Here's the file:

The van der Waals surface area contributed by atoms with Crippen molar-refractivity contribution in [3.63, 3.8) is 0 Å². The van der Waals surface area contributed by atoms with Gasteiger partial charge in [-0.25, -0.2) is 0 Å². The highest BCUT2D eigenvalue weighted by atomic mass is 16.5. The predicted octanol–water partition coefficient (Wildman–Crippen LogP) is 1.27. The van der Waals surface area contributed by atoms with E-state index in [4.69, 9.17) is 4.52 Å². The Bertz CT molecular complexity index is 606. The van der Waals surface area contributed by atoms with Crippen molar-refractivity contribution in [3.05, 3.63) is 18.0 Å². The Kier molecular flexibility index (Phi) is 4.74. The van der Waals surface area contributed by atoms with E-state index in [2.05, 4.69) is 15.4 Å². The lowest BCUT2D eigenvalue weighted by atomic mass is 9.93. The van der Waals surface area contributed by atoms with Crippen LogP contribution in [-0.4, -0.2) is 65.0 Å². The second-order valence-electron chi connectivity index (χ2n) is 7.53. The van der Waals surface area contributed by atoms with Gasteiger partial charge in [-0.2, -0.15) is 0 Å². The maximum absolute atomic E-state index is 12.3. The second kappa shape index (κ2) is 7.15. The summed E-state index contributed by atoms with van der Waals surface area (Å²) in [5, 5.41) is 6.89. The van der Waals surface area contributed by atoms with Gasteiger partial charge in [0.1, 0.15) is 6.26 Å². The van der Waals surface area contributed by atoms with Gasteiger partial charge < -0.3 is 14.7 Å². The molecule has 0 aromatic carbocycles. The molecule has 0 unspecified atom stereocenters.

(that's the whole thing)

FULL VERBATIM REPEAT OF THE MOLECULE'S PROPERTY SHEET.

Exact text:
The van der Waals surface area contributed by atoms with Crippen molar-refractivity contribution in [3.63, 3.8) is 0 Å². The van der Waals surface area contributed by atoms with Gasteiger partial charge in [-0.25, -0.2) is 0 Å². The highest BCUT2D eigenvalue weighted by atomic mass is 16.5. The predicted octanol–water partition coefficient (Wildman–Crippen LogP) is 1.27. The van der Waals surface area contributed by atoms with E-state index in [4.69, 9.17) is 4.52 Å². The Bertz CT molecular complexity index is 606. The van der Waals surface area contributed by atoms with Crippen molar-refractivity contribution in [3.05, 3.63) is 18.0 Å². The Kier molecular flexibility index (Phi) is 4.74. The van der Waals surface area contributed by atoms with E-state index in [2.05, 4.69) is 15.4 Å². The lowest BCUT2D eigenvalue weighted by atomic mass is 9.93. The van der Waals surface area contributed by atoms with Crippen LogP contribution in [-0.4, -0.2) is 65.0 Å². The second-order valence-electron chi connectivity index (χ2n) is 7.53. The van der Waals surface area contributed by atoms with Gasteiger partial charge in [-0.2, -0.15) is 0 Å². The maximum absolute atomic E-state index is 12.3. The second kappa shape index (κ2) is 7.15. The summed E-state index contributed by atoms with van der Waals surface area (Å²) in [5, 5.41) is 6.89. The van der Waals surface area contributed by atoms with Gasteiger partial charge in [0.1, 0.15) is 6.26 Å². The van der Waals surface area contributed by atoms with Gasteiger partial charge < -0.3 is 14.7 Å². The molecule has 0 aromatic carbocycles. The molecule has 0 unspecified atom stereocenters.